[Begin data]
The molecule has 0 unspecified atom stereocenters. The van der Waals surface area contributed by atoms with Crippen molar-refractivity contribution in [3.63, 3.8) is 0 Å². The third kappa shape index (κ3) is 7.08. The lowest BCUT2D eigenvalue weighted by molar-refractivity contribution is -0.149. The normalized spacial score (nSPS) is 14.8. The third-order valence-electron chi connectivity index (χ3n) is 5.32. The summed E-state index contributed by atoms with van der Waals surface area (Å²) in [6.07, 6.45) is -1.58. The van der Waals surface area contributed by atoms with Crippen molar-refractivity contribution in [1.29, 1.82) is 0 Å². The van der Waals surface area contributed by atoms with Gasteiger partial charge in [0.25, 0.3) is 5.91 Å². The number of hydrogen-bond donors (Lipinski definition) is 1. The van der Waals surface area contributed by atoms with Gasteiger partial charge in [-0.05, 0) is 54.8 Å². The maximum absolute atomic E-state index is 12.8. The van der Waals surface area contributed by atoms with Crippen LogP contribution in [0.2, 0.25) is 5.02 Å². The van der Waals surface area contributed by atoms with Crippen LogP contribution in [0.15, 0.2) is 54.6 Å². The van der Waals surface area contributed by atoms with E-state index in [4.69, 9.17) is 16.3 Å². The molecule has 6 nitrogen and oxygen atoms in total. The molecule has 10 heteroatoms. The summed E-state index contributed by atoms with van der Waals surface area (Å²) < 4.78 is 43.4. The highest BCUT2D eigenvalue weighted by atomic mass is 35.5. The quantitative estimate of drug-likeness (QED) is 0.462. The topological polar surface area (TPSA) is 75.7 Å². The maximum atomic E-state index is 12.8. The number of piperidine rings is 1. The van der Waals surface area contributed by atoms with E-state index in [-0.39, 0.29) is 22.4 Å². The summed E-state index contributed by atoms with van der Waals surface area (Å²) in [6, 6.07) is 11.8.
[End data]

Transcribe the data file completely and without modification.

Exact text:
The molecule has 0 unspecified atom stereocenters. The van der Waals surface area contributed by atoms with Crippen molar-refractivity contribution in [3.63, 3.8) is 0 Å². The third kappa shape index (κ3) is 7.08. The lowest BCUT2D eigenvalue weighted by molar-refractivity contribution is -0.149. The normalized spacial score (nSPS) is 14.8. The third-order valence-electron chi connectivity index (χ3n) is 5.32. The summed E-state index contributed by atoms with van der Waals surface area (Å²) in [6.07, 6.45) is -1.58. The van der Waals surface area contributed by atoms with Crippen molar-refractivity contribution in [1.29, 1.82) is 0 Å². The van der Waals surface area contributed by atoms with Gasteiger partial charge in [0.25, 0.3) is 5.91 Å². The number of hydrogen-bond donors (Lipinski definition) is 1. The van der Waals surface area contributed by atoms with Gasteiger partial charge in [-0.05, 0) is 54.8 Å². The maximum absolute atomic E-state index is 12.8. The van der Waals surface area contributed by atoms with Crippen LogP contribution in [0.2, 0.25) is 5.02 Å². The van der Waals surface area contributed by atoms with Crippen LogP contribution in [0.15, 0.2) is 54.6 Å². The van der Waals surface area contributed by atoms with E-state index in [4.69, 9.17) is 16.3 Å². The molecule has 6 nitrogen and oxygen atoms in total. The molecule has 10 heteroatoms. The summed E-state index contributed by atoms with van der Waals surface area (Å²) < 4.78 is 43.4. The highest BCUT2D eigenvalue weighted by atomic mass is 35.5. The quantitative estimate of drug-likeness (QED) is 0.462. The topological polar surface area (TPSA) is 75.7 Å². The maximum atomic E-state index is 12.8. The number of piperidine rings is 1. The van der Waals surface area contributed by atoms with E-state index in [-0.39, 0.29) is 22.4 Å². The summed E-state index contributed by atoms with van der Waals surface area (Å²) in [6, 6.07) is 11.8.